Stephanie Harrison QC, Joint Head of Chambers and a member of the Garden Court Chambers Civil Liberties Team is representing five protesters instructed by Michael Oswald of Bhatt Murphy Solicitors.
Lawyers for five peaceful protestors, supported by the Weald Action Group, have applied to the High Court to bring an end to an interim injunction against protest at oil sites in Surrey and Sussex in line with a new Court of Appeal ruling.
A recent judgment, made on a case brought by fur company Canada Goose, says it's unlawful to allow interim injunctions against "persons unknown" to drag on and vindicated the protestors’ argument that companies such as UK Oil & Gas (UKOG) should stop misusing Court procedures to get wide orders against lawful protestors through the unfair device of persons unknown.
Michael Oswald of Bhatt Murphy solicitors, who is representing the protestors, said:
“Following on from a Court of Appeal ruling in the Canada Goose case, we are now applying for UKOG’s claim against persons unknown to be struck out and the Injunction discharged.”
“If UKOG want to continue with this injunction against protests at Horse Hill and Broadford Bridge, they will have to identify all those people they can prove have or are likely to get involved in unlawful activity so they have an opportunity to defend themselves in court. We will insist that UKOG need to start again with a properly constituted set of proceedings and demonstrate to the court that this order is needed plus identify those to whom it applies.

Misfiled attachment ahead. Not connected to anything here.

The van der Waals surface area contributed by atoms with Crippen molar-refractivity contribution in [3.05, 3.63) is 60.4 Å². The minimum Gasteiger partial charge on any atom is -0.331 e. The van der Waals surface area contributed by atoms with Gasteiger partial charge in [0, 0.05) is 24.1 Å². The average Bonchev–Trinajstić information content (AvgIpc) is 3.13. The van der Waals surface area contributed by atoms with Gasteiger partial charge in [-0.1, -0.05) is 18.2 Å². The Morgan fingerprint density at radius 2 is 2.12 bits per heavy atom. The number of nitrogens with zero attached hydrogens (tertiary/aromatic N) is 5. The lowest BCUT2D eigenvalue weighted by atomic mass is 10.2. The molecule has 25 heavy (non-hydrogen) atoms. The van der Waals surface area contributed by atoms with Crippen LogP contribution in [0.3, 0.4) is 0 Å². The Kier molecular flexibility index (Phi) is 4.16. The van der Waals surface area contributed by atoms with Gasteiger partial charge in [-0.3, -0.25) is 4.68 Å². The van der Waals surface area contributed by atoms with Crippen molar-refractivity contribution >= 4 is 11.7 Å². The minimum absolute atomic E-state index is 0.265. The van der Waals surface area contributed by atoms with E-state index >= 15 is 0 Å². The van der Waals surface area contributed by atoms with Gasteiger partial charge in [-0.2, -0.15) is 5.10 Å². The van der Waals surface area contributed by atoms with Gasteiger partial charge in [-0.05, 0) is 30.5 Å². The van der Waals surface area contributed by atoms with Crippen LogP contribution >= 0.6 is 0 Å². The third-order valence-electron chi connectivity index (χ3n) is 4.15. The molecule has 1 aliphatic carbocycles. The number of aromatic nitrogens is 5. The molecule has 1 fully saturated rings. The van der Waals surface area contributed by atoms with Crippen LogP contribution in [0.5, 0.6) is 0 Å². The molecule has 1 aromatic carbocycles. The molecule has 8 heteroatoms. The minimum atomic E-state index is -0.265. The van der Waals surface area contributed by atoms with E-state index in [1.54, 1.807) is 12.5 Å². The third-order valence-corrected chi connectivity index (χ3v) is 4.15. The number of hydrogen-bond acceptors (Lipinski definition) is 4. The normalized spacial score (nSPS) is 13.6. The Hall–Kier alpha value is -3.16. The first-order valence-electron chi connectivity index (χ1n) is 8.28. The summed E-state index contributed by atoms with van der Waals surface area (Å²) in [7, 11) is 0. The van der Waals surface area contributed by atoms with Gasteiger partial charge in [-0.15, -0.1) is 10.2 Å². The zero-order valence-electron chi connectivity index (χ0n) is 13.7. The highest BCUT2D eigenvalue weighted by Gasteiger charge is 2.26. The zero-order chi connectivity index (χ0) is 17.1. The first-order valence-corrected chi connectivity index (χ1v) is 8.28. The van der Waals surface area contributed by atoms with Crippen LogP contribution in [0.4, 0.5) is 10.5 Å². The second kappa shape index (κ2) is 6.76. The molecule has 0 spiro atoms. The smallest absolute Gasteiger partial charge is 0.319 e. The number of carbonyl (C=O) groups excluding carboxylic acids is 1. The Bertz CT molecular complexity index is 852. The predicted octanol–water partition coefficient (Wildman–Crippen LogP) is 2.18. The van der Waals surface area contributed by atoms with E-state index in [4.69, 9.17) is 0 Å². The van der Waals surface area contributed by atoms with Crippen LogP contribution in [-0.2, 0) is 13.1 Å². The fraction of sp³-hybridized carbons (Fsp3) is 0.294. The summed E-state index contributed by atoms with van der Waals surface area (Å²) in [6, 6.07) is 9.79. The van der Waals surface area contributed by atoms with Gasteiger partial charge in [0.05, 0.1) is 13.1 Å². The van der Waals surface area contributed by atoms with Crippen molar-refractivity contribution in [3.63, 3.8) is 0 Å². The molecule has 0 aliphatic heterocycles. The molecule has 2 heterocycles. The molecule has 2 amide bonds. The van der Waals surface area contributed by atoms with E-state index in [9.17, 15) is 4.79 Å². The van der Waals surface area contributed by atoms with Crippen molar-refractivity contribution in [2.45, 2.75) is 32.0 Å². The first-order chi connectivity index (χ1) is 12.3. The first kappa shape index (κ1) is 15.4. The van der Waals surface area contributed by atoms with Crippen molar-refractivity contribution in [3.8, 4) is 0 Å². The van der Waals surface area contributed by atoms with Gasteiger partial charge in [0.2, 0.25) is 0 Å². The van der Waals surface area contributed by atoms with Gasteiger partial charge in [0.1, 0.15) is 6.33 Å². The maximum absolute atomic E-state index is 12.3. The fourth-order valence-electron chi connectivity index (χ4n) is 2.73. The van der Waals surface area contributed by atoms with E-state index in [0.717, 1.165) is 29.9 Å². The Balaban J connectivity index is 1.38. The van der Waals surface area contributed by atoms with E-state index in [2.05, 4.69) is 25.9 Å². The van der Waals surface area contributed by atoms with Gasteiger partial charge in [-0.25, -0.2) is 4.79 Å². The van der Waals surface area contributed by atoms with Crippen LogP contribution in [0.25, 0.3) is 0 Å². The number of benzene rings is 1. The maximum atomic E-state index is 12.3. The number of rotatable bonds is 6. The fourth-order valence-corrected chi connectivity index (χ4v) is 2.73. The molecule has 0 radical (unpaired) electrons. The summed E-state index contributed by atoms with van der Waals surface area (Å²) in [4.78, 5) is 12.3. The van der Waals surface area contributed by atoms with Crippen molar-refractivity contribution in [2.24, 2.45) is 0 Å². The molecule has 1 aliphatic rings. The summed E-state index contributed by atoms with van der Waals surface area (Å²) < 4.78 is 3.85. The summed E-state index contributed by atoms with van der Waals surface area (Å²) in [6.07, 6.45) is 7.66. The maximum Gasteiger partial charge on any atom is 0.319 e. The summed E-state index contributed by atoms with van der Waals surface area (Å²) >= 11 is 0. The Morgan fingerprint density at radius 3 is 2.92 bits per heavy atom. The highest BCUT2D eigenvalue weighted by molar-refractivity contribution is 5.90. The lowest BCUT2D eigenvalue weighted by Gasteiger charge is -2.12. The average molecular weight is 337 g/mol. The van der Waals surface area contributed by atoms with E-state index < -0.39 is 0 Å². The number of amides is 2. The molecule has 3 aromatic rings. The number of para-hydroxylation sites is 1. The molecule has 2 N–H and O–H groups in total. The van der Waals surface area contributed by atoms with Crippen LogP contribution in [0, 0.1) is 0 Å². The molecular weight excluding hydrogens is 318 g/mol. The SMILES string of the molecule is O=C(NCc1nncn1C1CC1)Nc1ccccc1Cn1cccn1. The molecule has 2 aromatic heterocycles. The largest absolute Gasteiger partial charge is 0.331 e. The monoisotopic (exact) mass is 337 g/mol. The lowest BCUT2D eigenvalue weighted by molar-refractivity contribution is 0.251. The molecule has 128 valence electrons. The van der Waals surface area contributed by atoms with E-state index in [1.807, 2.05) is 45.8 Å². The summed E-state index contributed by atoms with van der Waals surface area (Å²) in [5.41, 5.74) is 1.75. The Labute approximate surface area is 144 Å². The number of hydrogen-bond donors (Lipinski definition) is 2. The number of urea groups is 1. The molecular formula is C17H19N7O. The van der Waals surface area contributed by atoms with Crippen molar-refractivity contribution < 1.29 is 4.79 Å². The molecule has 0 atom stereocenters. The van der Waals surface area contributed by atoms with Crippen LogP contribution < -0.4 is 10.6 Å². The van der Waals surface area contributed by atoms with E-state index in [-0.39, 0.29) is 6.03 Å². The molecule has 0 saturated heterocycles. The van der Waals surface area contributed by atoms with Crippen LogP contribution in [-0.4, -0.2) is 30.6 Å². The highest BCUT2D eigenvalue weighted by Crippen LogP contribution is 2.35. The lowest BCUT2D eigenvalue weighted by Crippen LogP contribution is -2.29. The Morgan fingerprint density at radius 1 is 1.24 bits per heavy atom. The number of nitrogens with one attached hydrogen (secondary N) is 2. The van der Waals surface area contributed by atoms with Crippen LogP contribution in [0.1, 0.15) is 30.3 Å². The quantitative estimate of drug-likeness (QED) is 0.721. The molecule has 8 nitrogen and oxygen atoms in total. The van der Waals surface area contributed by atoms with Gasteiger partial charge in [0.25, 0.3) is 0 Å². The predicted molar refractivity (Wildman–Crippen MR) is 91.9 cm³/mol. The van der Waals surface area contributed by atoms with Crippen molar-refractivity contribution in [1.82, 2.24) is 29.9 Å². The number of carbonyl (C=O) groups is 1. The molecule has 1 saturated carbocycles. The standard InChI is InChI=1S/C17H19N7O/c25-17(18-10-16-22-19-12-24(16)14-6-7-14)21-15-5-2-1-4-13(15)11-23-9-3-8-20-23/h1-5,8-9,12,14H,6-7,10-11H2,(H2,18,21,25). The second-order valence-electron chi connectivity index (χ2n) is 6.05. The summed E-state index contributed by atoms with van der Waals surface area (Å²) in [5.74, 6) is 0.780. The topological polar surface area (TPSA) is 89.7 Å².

UKOG’s interim injunction for its sites at Horse Hill, Surrey and Broadford Bridge, West Sussex, has been in place for over 18 months. UKOG finally conceded last week that they had to revise the injunction in line with the outcome of the INEOS injunction case, and remove all terms of the order relating to protests against its supply chain companies including “gathering and loitering”.
A trial to decide whether the interim order should become a final Order is scheduled for December 2020.
Ann Stewart speaking on behalf of the five campaigners said:
“The scope of a ‘Persons Unknown’ injunction is far too wide and is a deterrent to peaceful protest. The Canada Goose Judgment has confirmed that these blanket injunctions are a violation of human rights and this approach cannot be applied to ‘persons unknown’ to stifle everyone’s freedom to protest”.
“Now that UKOG have been directed by the court to identify all defendants it is clear that lawful protesters are being added for doing no more than turning up to express their opposition to the fossil fuel industry”
The next hearing will be held on 2nd April at the Rolls Building in London.